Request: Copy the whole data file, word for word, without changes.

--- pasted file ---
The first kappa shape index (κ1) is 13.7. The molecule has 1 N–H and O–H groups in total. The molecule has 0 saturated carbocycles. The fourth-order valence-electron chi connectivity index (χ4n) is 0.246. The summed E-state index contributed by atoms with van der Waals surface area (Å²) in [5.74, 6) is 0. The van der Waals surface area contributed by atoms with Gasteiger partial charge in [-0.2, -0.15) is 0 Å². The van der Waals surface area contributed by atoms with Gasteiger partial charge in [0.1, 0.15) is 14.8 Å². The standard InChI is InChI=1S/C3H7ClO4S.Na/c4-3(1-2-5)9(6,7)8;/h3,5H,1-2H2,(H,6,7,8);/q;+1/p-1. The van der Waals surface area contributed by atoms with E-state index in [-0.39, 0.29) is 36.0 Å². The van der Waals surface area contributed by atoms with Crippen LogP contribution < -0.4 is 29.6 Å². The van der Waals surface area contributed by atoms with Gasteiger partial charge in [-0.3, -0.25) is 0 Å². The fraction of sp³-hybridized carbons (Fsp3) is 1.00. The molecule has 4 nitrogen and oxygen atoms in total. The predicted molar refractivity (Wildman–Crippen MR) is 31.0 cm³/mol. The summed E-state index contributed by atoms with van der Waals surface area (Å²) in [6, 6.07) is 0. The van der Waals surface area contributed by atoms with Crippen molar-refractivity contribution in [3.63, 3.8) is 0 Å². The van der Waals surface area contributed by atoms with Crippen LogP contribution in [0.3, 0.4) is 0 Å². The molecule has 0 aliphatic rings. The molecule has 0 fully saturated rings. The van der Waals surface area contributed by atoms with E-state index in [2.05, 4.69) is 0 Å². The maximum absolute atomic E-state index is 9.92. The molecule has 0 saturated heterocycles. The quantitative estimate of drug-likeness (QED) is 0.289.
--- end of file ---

The first kappa shape index (κ1) is 13.7. The molecule has 1 N–H and O–H groups in total. The molecule has 0 saturated carbocycles. The fourth-order valence-electron chi connectivity index (χ4n) is 0.246. The summed E-state index contributed by atoms with van der Waals surface area (Å²) in [5.74, 6) is 0. The van der Waals surface area contributed by atoms with Gasteiger partial charge in [-0.2, -0.15) is 0 Å². The van der Waals surface area contributed by atoms with Gasteiger partial charge in [0.1, 0.15) is 14.8 Å². The standard InChI is InChI=1S/C3H7ClO4S.Na/c4-3(1-2-5)9(6,7)8;/h3,5H,1-2H2,(H,6,7,8);/q;+1/p-1. The van der Waals surface area contributed by atoms with E-state index in [-0.39, 0.29) is 36.0 Å². The van der Waals surface area contributed by atoms with Crippen LogP contribution < -0.4 is 29.6 Å². The van der Waals surface area contributed by atoms with Gasteiger partial charge in [-0.3, -0.25) is 0 Å². The fraction of sp³-hybridized carbons (Fsp3) is 1.00. The molecule has 4 nitrogen and oxygen atoms in total. The predicted molar refractivity (Wildman–Crippen MR) is 31.0 cm³/mol. The summed E-state index contributed by atoms with van der Waals surface area (Å²) in [6, 6.07) is 0. The van der Waals surface area contributed by atoms with Crippen molar-refractivity contribution in [3.63, 3.8) is 0 Å². The van der Waals surface area contributed by atoms with Crippen LogP contribution in [0.3, 0.4) is 0 Å². The molecule has 0 aliphatic rings. The molecule has 0 fully saturated rings. The van der Waals surface area contributed by atoms with E-state index in [2.05, 4.69) is 0 Å². The maximum absolute atomic E-state index is 9.92. The molecule has 0 saturated heterocycles. The quantitative estimate of drug-likeness (QED) is 0.289.